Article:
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Cybercriminal Exploitation of Cognitive Biases: A Brain Capital Perspective

Cyber Brain. Microprocessor (CPU) with human brain.

Psychiatric Times

Ian MacRae, Rashi Ojha, Erin Smith, Daniel Krawczyk, Michael Berk and Harris A. Eyre

How prioritizing brain health and brain skills could offer new solutions to this challenge.Read full research article


Most cybercriminals likely exploit psychological vulnerabilities more so than vulnerabilities in hardware or software. An estimated 84% (or more) of “hackers” leverage information from digital footprints and public records, sometimes entirely in place of computer code. Written by a team of cognitive researchers, this op-ed suggests that better brain health can help protect from cybercrime while preserving and nurturing brain capital, a critical collective asset in the digital economy. Research points to cognitive bias as making people more vulnerable to digital scams and thefts, especially in this age of accelerated change and uncertainty. The authors propose that greater awareness and education on bias, within purpose- and value-driven communities, is essential. They urge leaders to adopt honest, encouraging approaches that will guide their teams to feeling valued and empowered to proactively strengthen brain health and protect from cognitive exploitation.


The most common norms that are exploited:1. Authority: Most individuals tend to be responsive to people or institutions with an established level of authority or power, like government departments, banks, police, managers, or public figures. Imitating authority figures draws on that trust in authority. 2. Liking: Cybercriminals may create fake identities (either individuals or institutions) that appear kind or prosocial, especially philanthropic figures, charitable organizations, or warm and caring individuals. 3. Conformity: Cybercriminals often indicate that many others have benefited from responding in a certain way, hoping to create the expectation that similar behavior will lead to the same result. 4. Commitment and consistency: This strategy relies on the sunken cost trap. Getting a small amount of money as an initial investment, processing fee, or other small cost can lead to individuals sending more money to achieve the desired result. 5. Reciprocity: Cybercriminals often initially offer a favor or prize, setting up an expectation of the victim providing something in return. 6. Scarcity: Cybercriminals often create time or resource pressures to encourage the individual to participate in the scam urgently: “limited-time offer.” 7. Reward: Cybercriminals often promise some sort of reward that could be psychological, financial, or physical (eg, cure illness, lose weight, yield high investment returns, feel good about yourself, etc). 8. Loss: Cybercriminals often indicate that a failure to act or respond will result in some type of penalty, loss, end of relationship, or loss of status.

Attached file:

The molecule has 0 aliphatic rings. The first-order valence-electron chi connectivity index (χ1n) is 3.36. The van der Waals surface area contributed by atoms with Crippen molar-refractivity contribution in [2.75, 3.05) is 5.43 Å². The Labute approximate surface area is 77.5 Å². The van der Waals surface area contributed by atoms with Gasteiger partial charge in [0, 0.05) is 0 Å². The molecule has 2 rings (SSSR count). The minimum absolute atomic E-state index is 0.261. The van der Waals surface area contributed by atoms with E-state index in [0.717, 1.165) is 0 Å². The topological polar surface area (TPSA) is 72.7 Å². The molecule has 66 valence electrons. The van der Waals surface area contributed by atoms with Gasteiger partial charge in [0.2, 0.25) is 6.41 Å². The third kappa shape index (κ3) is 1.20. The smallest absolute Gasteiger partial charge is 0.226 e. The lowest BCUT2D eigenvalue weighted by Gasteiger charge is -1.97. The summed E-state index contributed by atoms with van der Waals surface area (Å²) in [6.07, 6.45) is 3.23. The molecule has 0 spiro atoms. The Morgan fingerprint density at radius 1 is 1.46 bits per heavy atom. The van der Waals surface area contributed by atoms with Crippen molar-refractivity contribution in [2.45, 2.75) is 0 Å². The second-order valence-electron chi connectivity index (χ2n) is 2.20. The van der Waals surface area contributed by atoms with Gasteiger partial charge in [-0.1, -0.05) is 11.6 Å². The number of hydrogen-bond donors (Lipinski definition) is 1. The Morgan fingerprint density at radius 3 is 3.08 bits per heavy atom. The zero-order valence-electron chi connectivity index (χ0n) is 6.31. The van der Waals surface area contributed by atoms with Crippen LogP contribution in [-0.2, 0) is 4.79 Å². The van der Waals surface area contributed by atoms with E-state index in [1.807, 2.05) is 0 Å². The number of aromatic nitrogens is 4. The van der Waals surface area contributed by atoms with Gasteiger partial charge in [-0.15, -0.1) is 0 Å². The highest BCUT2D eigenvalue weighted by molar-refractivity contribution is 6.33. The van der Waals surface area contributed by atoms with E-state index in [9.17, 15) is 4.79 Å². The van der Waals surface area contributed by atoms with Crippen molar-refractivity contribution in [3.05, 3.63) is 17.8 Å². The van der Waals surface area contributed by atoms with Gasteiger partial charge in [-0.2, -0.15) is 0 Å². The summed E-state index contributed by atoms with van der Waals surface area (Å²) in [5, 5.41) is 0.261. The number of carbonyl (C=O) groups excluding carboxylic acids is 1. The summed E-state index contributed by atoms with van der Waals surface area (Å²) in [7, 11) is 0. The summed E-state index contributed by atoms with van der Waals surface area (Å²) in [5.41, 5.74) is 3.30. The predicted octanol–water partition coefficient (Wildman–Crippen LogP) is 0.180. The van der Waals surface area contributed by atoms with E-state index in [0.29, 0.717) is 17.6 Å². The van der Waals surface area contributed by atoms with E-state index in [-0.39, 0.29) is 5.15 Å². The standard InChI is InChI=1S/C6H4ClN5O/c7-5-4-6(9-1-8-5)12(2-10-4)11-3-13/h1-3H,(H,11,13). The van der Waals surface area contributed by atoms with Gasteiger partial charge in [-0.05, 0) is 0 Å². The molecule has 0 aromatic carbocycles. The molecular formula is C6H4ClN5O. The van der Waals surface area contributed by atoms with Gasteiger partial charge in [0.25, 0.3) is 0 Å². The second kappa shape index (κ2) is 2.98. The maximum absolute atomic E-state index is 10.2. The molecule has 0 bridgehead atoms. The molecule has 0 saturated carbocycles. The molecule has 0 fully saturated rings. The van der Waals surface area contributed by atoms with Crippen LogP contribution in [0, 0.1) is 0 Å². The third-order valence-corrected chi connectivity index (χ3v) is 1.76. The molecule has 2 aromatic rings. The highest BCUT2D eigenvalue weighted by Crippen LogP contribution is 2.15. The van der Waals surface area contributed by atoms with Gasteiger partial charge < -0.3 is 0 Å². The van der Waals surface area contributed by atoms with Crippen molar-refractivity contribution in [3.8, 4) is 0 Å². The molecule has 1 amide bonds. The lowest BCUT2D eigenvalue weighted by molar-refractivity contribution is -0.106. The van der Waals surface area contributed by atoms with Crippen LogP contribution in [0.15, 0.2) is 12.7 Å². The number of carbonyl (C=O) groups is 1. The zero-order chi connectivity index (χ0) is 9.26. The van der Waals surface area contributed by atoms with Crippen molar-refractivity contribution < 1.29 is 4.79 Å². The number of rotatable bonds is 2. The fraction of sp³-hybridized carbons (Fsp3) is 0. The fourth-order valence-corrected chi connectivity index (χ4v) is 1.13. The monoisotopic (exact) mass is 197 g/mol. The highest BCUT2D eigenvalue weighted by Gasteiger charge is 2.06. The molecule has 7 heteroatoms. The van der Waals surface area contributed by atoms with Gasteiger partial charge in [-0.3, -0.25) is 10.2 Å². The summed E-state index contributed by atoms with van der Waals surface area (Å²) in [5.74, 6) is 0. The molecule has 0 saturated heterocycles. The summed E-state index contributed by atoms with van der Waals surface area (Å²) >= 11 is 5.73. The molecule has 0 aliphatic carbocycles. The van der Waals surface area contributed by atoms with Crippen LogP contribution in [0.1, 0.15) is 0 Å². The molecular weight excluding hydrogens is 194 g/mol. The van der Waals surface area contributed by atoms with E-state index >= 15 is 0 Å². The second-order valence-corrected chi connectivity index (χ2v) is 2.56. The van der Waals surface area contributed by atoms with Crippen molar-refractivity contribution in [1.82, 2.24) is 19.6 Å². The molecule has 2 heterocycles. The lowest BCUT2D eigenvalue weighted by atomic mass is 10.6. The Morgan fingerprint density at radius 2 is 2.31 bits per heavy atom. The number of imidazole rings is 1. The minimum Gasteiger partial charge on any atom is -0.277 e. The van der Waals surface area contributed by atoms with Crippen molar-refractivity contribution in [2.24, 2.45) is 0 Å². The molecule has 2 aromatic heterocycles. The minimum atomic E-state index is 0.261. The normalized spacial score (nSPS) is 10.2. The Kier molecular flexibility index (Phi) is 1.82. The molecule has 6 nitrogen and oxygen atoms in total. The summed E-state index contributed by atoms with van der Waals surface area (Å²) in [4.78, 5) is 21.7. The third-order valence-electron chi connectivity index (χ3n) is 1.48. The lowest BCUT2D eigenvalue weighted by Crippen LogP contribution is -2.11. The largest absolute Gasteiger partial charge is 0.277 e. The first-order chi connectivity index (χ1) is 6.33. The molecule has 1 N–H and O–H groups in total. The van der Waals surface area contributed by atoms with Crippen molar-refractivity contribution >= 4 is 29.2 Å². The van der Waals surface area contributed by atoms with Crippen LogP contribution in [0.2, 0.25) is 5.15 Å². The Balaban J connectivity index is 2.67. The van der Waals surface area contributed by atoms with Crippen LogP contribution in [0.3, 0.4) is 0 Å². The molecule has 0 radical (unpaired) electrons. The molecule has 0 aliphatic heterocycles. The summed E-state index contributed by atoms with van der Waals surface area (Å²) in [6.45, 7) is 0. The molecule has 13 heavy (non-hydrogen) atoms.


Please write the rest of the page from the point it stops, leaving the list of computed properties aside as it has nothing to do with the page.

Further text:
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Daniel Krawczyk, PhD

Deputy Director of Research Debbie and Jim Francis Chair and Professor, School of Behavioral and Brain Sciences

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